Ashby de la Zouch (often shortened simply to Ashby) is a small market town and civil parish in north west Leicestershire, England, within the National Forest. Prior to 1974, Ashby-de-la-Zouch had its own local government district, but since 1974, it has formed part of the North West Leicestershire local government district within the administrative county boundaries of Leicestershire.
It has a historic 15th century castle. The castle area was the setting for Ivanhoe by Sir Walter Scott. A local high school is named after the book (Ivanhoe College, for 11 to 14-year-olds). In 1464 the town and castle came into the possession of the Hastings family. Later the town was one of the Royalists' "chief garrisons" under the control of Colonel Henry Hastings, 1st Baron Loughborough and commander of the North Midlands Army. When the town fell after a long siege in March, 1646 it was counted a great relief to the surrounding towns and villages.
The local upper school, Ashby School, previously Ashby Grammar School, is a mixed comprehensive school for 14 to 18-year-olds and has its roots in the 16th century. The parish church, St Helen's, houses a rare 300 year-old finger pillory, which may have been used to punish people misbehaving in church.
Many of the buildings in Market Street, the town's main thoroughfare, have timber framing, but most of this is hidden by later brick facades. The Bull's Head pub retains the original Elizabethan half-timbering. There are also Regency buildings in this street. Bath Street has a row of Classical-style houses dating from the time that the town was a spa.
Other employers in Ashby include Standard Soap, Tesco, the art materials manufacturer Calder Colours, Ashfield Healthcare, Eduteq Limited and TAC . There is also a concentration of high-tech employers. Ashby was home to the video game software house Ashby Computer Graphics, also known as Ultimate Play The Game, now called Rare. They have since moved to a custom built premises at Manor Park, just down the road from Twycross.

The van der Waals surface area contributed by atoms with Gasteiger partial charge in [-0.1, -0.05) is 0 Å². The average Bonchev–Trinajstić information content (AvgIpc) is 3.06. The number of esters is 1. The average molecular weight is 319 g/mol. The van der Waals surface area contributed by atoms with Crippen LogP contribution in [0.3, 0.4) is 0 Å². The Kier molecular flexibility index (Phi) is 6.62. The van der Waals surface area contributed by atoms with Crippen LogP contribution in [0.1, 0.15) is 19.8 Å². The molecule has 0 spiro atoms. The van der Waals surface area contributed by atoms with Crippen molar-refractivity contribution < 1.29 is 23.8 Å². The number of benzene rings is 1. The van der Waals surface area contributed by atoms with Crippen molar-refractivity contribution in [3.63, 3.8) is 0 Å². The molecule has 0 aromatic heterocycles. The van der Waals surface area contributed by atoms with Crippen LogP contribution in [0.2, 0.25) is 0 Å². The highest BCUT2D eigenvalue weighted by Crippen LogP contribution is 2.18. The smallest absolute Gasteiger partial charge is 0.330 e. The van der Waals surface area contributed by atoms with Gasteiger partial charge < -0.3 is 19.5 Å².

The Midland Railway reached Ashby in 1845, placing the town on an important route between Leicester and Burton upon Trent. In the 20th century the passenger train service through Ashby was withdrawn. The Leicester - Burton railway continues to run through the town, but now it carries only freight. In the 1990s there was an unsuccessful plan to restore passenger services as a branch of Leicestershire's Ivanhoe Line; however, it remains within Leicestershire County Council's Structure Plan as a project awaiting funding.
Formerly, both the A50 Leicester to Stoke-on-Trent road and the A453 Birmingham to Nottingham road passed through the town centre. The heavy traffic which previously travelled through the town has been substantially relieved by the A42 and A511 bypasses, which replaced the A453 and A50 respectively.
The nearest railway station is in Burton upon Trent, over 12.8 km (eight miles) away. Leicester railway station also provides an efficient 1hr 10 minute Midland Mainline high speed rail link to the London terminus station at St Pancras which became the home of international Eurostar trains in November 2007. Calls have been made for the Leicester to Burton upon Trent Line to be opened as part of the Ivanhoe Line. Ashby station closed in the 1960s.
East Midlands Airport is 9 miles (14.5 km) north of Ashby (approx. 12 mins drive) and provides flight connections in the UK and Europe.
Frequent bus routes provide an hourly direct service to Leicester and Burton-upon-Trent (Arriva Midlands X2 & 8) and the National Express Coach Network links to Leicester for intercity connections and a daily direct service to London.
The Statutes Fair is a funfair instituted by the Royal Statute held every September.
Ashby is twinned with Pithiviers.
On a tangential note, in April of 1946 the American jazz bassist and composer Charles Mingus recorded a tune called "Ashby de la Zouch" with his band, dubbed Baron Mingus and His Octet. It was issued as a single on 4 Star Records but has never been reissued in any form. Rather than having much to do with the town, the title was probably a nod to guitarist Irving Ashby's participation in the record session.